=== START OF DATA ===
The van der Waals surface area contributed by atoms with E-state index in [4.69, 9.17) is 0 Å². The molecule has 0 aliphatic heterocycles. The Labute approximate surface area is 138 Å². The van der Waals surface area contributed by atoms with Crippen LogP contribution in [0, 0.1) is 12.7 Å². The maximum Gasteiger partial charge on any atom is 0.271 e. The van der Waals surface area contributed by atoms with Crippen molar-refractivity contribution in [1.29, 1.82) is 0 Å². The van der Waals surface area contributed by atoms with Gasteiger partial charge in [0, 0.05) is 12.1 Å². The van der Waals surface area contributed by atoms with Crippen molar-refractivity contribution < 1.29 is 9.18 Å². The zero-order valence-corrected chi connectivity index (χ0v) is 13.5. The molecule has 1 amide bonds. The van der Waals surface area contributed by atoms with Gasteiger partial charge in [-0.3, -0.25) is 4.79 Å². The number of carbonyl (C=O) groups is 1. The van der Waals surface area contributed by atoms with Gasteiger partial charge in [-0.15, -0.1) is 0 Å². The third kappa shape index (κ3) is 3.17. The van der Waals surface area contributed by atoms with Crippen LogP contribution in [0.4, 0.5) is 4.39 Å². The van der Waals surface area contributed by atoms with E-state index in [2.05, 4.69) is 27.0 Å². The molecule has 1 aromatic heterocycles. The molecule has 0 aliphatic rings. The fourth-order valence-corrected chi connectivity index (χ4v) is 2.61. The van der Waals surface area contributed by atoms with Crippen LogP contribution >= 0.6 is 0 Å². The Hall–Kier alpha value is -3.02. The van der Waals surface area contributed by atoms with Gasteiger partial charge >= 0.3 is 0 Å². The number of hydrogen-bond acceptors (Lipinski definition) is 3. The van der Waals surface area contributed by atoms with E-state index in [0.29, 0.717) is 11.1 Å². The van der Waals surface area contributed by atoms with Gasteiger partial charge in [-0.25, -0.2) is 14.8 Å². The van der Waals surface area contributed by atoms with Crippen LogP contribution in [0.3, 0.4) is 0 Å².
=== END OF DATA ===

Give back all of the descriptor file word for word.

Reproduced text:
The van der Waals surface area contributed by atoms with E-state index in [4.69, 9.17) is 0 Å². The molecule has 0 aliphatic heterocycles. The Labute approximate surface area is 138 Å². The van der Waals surface area contributed by atoms with Crippen LogP contribution in [0, 0.1) is 12.7 Å². The maximum Gasteiger partial charge on any atom is 0.271 e. The van der Waals surface area contributed by atoms with Crippen molar-refractivity contribution in [1.29, 1.82) is 0 Å². The van der Waals surface area contributed by atoms with Gasteiger partial charge in [0, 0.05) is 12.1 Å². The van der Waals surface area contributed by atoms with Crippen molar-refractivity contribution < 1.29 is 9.18 Å². The zero-order valence-corrected chi connectivity index (χ0v) is 13.5. The molecule has 1 amide bonds. The van der Waals surface area contributed by atoms with Gasteiger partial charge in [-0.3, -0.25) is 4.79 Å². The number of carbonyl (C=O) groups is 1. The van der Waals surface area contributed by atoms with Gasteiger partial charge in [-0.15, -0.1) is 0 Å². The third kappa shape index (κ3) is 3.17. The van der Waals surface area contributed by atoms with Crippen LogP contribution in [0.4, 0.5) is 4.39 Å². The van der Waals surface area contributed by atoms with E-state index in [2.05, 4.69) is 27.0 Å². The molecule has 1 aromatic heterocycles. The molecule has 0 aliphatic rings. The fourth-order valence-corrected chi connectivity index (χ4v) is 2.61. The van der Waals surface area contributed by atoms with Crippen LogP contribution >= 0.6 is 0 Å². The Hall–Kier alpha value is -3.02. The van der Waals surface area contributed by atoms with Gasteiger partial charge >= 0.3 is 0 Å². The number of hydrogen-bond acceptors (Lipinski definition) is 3. The van der Waals surface area contributed by atoms with E-state index in [0.29, 0.717) is 11.1 Å². The van der Waals surface area contributed by atoms with Gasteiger partial charge in [-0.25, -0.2) is 14.8 Å². The van der Waals surface area contributed by atoms with Crippen LogP contribution in [0.3, 0.4) is 0 Å².